We always knew there would be a time when we would embark on reviewing “seltzer”, even though the word itself doesn’t do much for us. We’re much more into the “sparkling water” sounds and vibes.
What can we say, we sparkle around here, we don’t seltz.
Perhaps it’s the bygone-soundingness of the word, or the region of origin (seltzer is an east coast thing, right?), but something about the word “seltzer” conjures up an old-timey, smoke-filled speakeasy in the basement of deep Polish Brooklyn, a grizzled old man half-asleep on the piano at 2 am. Not that that’s a bad thing. In fact, when we put it that way, suddenly seltzer sounds like fun.
Either way, today we’re venturing away from sparkling water and into the uncharted territory of seltzer.
But, while we’re splitting carbonated hairs, we actually discovered that most self-proclaimed sparkling waters should be classified as seltzers, because seltzer is defined, at least by People Magazine, as water where the carbonation is added artificially in the creation process, as opposed to bubbling up from the ground fully formed.
So basically, unless it’s Topo Chico or Gerolsteiner, it’s all seltzer anyway. Sidle up to the piano with that martini, Pamplemousse. You’re a seltzer after all.
But it’s cool, we always try to stay frosty in the bubbleverse. Polar frosty. So we’re rolling with the carbonated punches and diving into the icy, ruby red waters of the seltzerverse.
Upon cracking open this Polar offering, we can’t help but notice there is a BIG nose on this Ruby Red. Pure candied grapefruit wedges. Don’t sniff too long or you’ll get a sugar rush.
Well, guess we’re seltzer fans now! This has all the qualities we like in our grapefruit bubblers: crisp, nuanced, refreshing and, most importantly, offering more than just one note in the hyperdimensional flavor profile of that beguiling citrus.
Unlike the cartoonish expressions of AHA or the bizarre interpretation of Topo Chico’s Twist of Grapefruit, the Polar grapefruit exhibits restraint, modesty. You just want to keep drinking.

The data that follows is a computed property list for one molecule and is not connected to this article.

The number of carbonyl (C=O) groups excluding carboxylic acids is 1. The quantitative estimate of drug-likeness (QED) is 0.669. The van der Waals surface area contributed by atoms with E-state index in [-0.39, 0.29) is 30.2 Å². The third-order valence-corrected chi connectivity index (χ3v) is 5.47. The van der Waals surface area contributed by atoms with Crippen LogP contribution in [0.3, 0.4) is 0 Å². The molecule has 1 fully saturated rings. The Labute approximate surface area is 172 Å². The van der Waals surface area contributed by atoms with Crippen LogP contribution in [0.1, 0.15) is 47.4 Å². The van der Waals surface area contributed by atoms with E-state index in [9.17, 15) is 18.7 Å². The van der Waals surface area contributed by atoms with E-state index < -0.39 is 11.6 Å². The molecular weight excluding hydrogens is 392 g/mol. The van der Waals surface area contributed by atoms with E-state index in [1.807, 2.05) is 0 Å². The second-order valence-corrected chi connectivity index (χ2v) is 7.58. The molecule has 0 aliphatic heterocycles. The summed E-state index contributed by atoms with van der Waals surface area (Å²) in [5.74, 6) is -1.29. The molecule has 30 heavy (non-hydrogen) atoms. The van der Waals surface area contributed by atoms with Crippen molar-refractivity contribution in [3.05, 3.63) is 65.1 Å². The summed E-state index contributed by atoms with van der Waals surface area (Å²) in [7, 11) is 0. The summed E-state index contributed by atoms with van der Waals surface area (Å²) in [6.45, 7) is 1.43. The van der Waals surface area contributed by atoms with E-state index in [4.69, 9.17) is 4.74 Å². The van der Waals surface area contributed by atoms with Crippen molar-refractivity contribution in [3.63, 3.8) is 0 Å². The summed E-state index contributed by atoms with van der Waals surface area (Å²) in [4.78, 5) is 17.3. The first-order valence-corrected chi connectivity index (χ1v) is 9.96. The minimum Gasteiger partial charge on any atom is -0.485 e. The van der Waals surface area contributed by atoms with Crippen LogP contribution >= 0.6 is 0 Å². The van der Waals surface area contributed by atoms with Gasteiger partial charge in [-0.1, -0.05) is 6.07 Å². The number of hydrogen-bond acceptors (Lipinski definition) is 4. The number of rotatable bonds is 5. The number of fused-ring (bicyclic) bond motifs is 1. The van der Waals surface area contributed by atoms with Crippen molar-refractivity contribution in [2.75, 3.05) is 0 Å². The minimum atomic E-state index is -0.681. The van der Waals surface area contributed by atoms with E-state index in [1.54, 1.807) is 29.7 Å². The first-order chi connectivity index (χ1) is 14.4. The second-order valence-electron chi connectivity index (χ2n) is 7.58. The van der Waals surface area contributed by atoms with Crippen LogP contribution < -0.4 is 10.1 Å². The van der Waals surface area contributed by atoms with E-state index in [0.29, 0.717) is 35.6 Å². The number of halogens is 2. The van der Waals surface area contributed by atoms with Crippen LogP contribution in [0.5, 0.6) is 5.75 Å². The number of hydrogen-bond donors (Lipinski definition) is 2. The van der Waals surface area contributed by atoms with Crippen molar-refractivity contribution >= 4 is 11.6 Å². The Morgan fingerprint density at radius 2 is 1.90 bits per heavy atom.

There is some of the sweetness you’d expect from the nose, but there’s also a hint of bitterness that lends some complexity to this flavor, an important ingredient for a solid grapefruit expression, as it embodies one of the most wonderful components of the Ruby Red itself. If we aren’t puckering, are we even grapefruiting?
We’d put this up there pretty high in the grapefruitverse, maybe not quite as good as Waterloo Grapefruit, but much better than, say, bubly.
The carbonation here is robust. The bubbles are packed, aggressively flowing towards the surface and even dancing playfully out of the can.
There’s a distinct but subtle saltiness in here that we pick up on and that we find enjoyable. The ingredients list doesn’t mention sodium bicarbonate, but that’s the first thing that came to our minds.
We’re curious what their family recipe is, a recipe that they boast has been crafted since the 1880’s(!), when ol’ great-grandad Polar “created what he considered the world’s best-tasting bubble recipe.”
Who knew that flavored sparkling water had some 19th century origins? The Polar Family are clearly Proto-Millenials. We wonder if they also made avocado toast and were the founding grandfathers of Bachelor Nation. At least back then they could afford to buy a house.
We ponder these things as we continue to sip and savor this delectable and subtle offering until the last drop.
We’re not ready to change this site to the Seltzerverse quite yet, but consider us Polarized. You’ll find us at the piano bar on Tuesdays.
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